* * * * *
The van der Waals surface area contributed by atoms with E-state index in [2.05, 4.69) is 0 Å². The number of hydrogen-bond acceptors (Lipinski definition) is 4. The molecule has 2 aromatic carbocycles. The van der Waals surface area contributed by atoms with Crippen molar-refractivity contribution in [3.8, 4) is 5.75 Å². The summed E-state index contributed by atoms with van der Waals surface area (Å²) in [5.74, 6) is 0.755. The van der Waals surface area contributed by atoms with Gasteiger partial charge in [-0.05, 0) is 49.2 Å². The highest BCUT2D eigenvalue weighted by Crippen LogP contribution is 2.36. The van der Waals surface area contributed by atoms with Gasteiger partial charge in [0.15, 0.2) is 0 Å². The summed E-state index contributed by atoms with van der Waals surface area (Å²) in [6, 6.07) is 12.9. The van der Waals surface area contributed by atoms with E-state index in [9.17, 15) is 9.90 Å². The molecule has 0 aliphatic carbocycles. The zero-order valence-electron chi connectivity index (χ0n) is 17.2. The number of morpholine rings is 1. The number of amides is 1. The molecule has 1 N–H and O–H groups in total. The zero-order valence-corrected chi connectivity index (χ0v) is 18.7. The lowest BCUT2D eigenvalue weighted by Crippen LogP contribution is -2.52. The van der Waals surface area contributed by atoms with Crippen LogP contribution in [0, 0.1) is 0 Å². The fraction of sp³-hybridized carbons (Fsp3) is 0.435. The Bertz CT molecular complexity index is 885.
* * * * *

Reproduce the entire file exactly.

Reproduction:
The van der Waals surface area contributed by atoms with E-state index in [2.05, 4.69) is 0 Å². The number of hydrogen-bond acceptors (Lipinski definition) is 4. The molecule has 2 aromatic carbocycles. The van der Waals surface area contributed by atoms with Crippen molar-refractivity contribution in [3.8, 4) is 5.75 Å². The summed E-state index contributed by atoms with van der Waals surface area (Å²) in [5.74, 6) is 0.755. The van der Waals surface area contributed by atoms with Gasteiger partial charge in [-0.05, 0) is 49.2 Å². The highest BCUT2D eigenvalue weighted by Crippen LogP contribution is 2.36. The van der Waals surface area contributed by atoms with Gasteiger partial charge in [0.15, 0.2) is 0 Å². The summed E-state index contributed by atoms with van der Waals surface area (Å²) in [6, 6.07) is 12.9. The van der Waals surface area contributed by atoms with E-state index in [9.17, 15) is 9.90 Å². The molecule has 0 aliphatic carbocycles. The zero-order valence-electron chi connectivity index (χ0n) is 17.2. The number of morpholine rings is 1. The number of amides is 1. The molecule has 1 N–H and O–H groups in total. The zero-order valence-corrected chi connectivity index (χ0v) is 18.7. The lowest BCUT2D eigenvalue weighted by Crippen LogP contribution is -2.52. The van der Waals surface area contributed by atoms with Crippen LogP contribution in [0, 0.1) is 0 Å². The fraction of sp³-hybridized carbons (Fsp3) is 0.435. The Bertz CT molecular complexity index is 885.